Freshman year of college, I ended a relationship with my first serious boyfriend.
College held the promise of new experiences and opportunities, and dating casually was one that I was eager to explore.
Unfortunately, it turned out that I wasn’t hard-wired to date around. Every “casual” dating experience would turn into a relationship. I fell into a pattern of dating someone seriously for six months to a year, then moving on to someone new. There was seldom more than a week or two between my relationships, and as one would near the end, I would have a new romance brewing.
At the time, I didn’t realize that I was a serial monogamist. It wasn’t until my early twenties that I began to acknowledge my dating life could be unhealthy.
Is being a serial monogamist the worst thing in the world? No, not at all, but here is how it began affecting my growth and long-term relationship goals.
There was no time for me to heal in-between relationships.
There is nothing like a break-up. The hurt, the pain, the tears, it is undeniably terrible.
Healthy individuals usually take the time to heal after a long-term relationship. Serial monogamists, on the other hand, endure a brutal break-up and immediately jump into a new relationship.
I remember walking through a grocery store, hand in hand with my new boyfriend, several weeks after a break-up that had left me devastated. After we bought groceries and walked towards the exit, my ex-boyfriend locked eyes with me from across the store.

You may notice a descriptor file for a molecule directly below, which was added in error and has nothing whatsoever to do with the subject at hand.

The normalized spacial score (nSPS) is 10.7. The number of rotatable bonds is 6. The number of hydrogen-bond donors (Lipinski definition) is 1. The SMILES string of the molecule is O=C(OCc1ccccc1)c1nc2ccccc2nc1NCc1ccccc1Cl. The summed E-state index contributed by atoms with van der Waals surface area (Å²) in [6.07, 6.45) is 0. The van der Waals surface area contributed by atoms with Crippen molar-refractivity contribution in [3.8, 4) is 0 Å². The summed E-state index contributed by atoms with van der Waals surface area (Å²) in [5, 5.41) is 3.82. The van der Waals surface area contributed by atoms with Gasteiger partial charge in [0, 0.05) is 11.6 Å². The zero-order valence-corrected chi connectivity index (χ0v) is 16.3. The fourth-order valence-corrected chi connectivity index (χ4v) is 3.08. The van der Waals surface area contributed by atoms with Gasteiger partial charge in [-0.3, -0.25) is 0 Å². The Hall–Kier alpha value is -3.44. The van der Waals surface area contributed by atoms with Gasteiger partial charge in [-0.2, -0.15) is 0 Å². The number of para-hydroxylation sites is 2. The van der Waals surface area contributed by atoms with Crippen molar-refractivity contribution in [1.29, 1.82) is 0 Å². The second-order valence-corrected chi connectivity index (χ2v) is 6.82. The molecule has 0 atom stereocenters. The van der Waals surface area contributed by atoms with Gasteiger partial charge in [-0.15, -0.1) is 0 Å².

It felt like my body and heart were on fire. Outwardly I kept it together, but inside it felt like my heart was breaking all over again. It was undeniable that I wasn’t over my ex, but I still took no time by myself to heal.
By skipping right into the “love” stage, I didn’t learn how to identify if we were compatible.
None of my relationships were casual. Within several months of dating, “I love you’s” were shared alongside serious discussions about the future. I would dive into every romance headfirst, giddy in the honeymoon stage.
The issue with rose-colored glasses is that they come off… hence why I would begin to pull back by around the sixth-month mark.
My boyfriend right after college was a prime example of this pattern. He was ready to settle down and get married, whereas I wanted to travel and see the world.
The relationship ended in an angry break-up and plenty of regrets. If there had been more honest conversations upfront, we might have concluded we were on entirely different paths and not hurt each other so deeply.
Never being alone meant that I wasn’t dealing with my past trauma.
I always hated being alone.
Either I was in a “serious” relationship, I was on the prowl for a new romance, or I was hanging out with friends. Deep down, I knew that I was terrified of being alone and did everything to ensure that I always had company.
When I finally decided to stay single for an extended amount of time and spend time alone, a lifetime of trauma hit me all at once.
Although it was far from an enjoyable time, it was incredibly needed. Being alone forced me to finally face my past and the parts of myself that I had to work on to heal. Had I continued my prior dating patterns, I may have never been in a space to cultivate a healthy relationship.
A serial monogamist was not the worst thing that I could have been
When I look back, do I wish I would have spent more time focusing on myself instead of jumping from boyfriend to boyfriend? Absolutely.
I endured a lot of pain and heartbreak and made poor choices along my dating journey. That being said, it ultimately shaped me into the person I am today and led me to the incredible man I have the honor of marrying.
We all have the capability to learn from our mistakes, identify our unhealthy dating patterns, and correct the ones that no longer serve us.